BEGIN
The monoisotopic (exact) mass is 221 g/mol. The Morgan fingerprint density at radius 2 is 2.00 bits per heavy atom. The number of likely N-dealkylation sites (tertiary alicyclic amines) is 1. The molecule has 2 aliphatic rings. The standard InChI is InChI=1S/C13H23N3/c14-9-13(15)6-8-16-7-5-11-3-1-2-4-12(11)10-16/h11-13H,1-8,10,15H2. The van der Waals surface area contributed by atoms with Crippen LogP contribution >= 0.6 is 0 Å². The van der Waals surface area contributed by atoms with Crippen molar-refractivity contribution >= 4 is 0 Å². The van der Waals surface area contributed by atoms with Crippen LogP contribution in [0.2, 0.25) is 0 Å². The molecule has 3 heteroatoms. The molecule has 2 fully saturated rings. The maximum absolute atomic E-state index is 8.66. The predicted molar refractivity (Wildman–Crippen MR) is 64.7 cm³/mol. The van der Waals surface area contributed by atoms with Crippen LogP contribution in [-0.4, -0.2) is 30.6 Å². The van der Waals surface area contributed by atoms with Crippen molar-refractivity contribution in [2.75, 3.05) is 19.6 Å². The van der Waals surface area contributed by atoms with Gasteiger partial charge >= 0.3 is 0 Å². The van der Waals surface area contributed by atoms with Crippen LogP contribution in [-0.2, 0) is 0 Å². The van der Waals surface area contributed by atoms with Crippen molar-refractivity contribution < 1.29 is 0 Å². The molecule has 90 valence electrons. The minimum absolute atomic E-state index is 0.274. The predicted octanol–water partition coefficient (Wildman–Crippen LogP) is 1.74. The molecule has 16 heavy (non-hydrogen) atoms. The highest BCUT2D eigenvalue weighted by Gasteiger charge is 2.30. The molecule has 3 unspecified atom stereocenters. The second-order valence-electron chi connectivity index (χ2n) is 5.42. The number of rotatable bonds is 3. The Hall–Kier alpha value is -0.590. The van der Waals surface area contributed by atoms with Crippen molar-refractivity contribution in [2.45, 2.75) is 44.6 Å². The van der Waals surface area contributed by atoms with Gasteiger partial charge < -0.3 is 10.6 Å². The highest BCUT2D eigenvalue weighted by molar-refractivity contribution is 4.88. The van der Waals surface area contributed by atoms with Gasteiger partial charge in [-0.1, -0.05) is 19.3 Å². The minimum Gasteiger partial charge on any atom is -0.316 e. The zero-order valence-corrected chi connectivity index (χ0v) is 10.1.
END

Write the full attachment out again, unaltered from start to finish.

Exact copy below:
The monoisotopic (exact) mass is 221 g/mol. The Morgan fingerprint density at radius 2 is 2.00 bits per heavy atom. The number of likely N-dealkylation sites (tertiary alicyclic amines) is 1. The molecule has 2 aliphatic rings. The standard InChI is InChI=1S/C13H23N3/c14-9-13(15)6-8-16-7-5-11-3-1-2-4-12(11)10-16/h11-13H,1-8,10,15H2. The van der Waals surface area contributed by atoms with Crippen LogP contribution >= 0.6 is 0 Å². The van der Waals surface area contributed by atoms with Crippen molar-refractivity contribution >= 4 is 0 Å². The van der Waals surface area contributed by atoms with Crippen LogP contribution in [0.2, 0.25) is 0 Å². The molecule has 3 heteroatoms. The molecule has 2 fully saturated rings. The maximum absolute atomic E-state index is 8.66. The predicted molar refractivity (Wildman–Crippen MR) is 64.7 cm³/mol. The van der Waals surface area contributed by atoms with Crippen LogP contribution in [-0.4, -0.2) is 30.6 Å². The van der Waals surface area contributed by atoms with Crippen molar-refractivity contribution in [2.75, 3.05) is 19.6 Å². The van der Waals surface area contributed by atoms with Gasteiger partial charge >= 0.3 is 0 Å². The van der Waals surface area contributed by atoms with Crippen LogP contribution in [-0.2, 0) is 0 Å². The van der Waals surface area contributed by atoms with Crippen molar-refractivity contribution < 1.29 is 0 Å². The molecule has 90 valence electrons. The minimum absolute atomic E-state index is 0.274. The predicted octanol–water partition coefficient (Wildman–Crippen LogP) is 1.74. The molecule has 16 heavy (non-hydrogen) atoms. The highest BCUT2D eigenvalue weighted by Gasteiger charge is 2.30. The molecule has 3 unspecified atom stereocenters. The second-order valence-electron chi connectivity index (χ2n) is 5.42. The number of rotatable bonds is 3. The Hall–Kier alpha value is -0.590. The van der Waals surface area contributed by atoms with Crippen molar-refractivity contribution in [2.45, 2.75) is 44.6 Å². The van der Waals surface area contributed by atoms with Gasteiger partial charge < -0.3 is 10.6 Å². The highest BCUT2D eigenvalue weighted by molar-refractivity contribution is 4.88. The van der Waals surface area contributed by atoms with Gasteiger partial charge in [-0.1, -0.05) is 19.3 Å². The minimum Gasteiger partial charge on any atom is -0.316 e. The zero-order valence-corrected chi connectivity index (χ0v) is 10.1.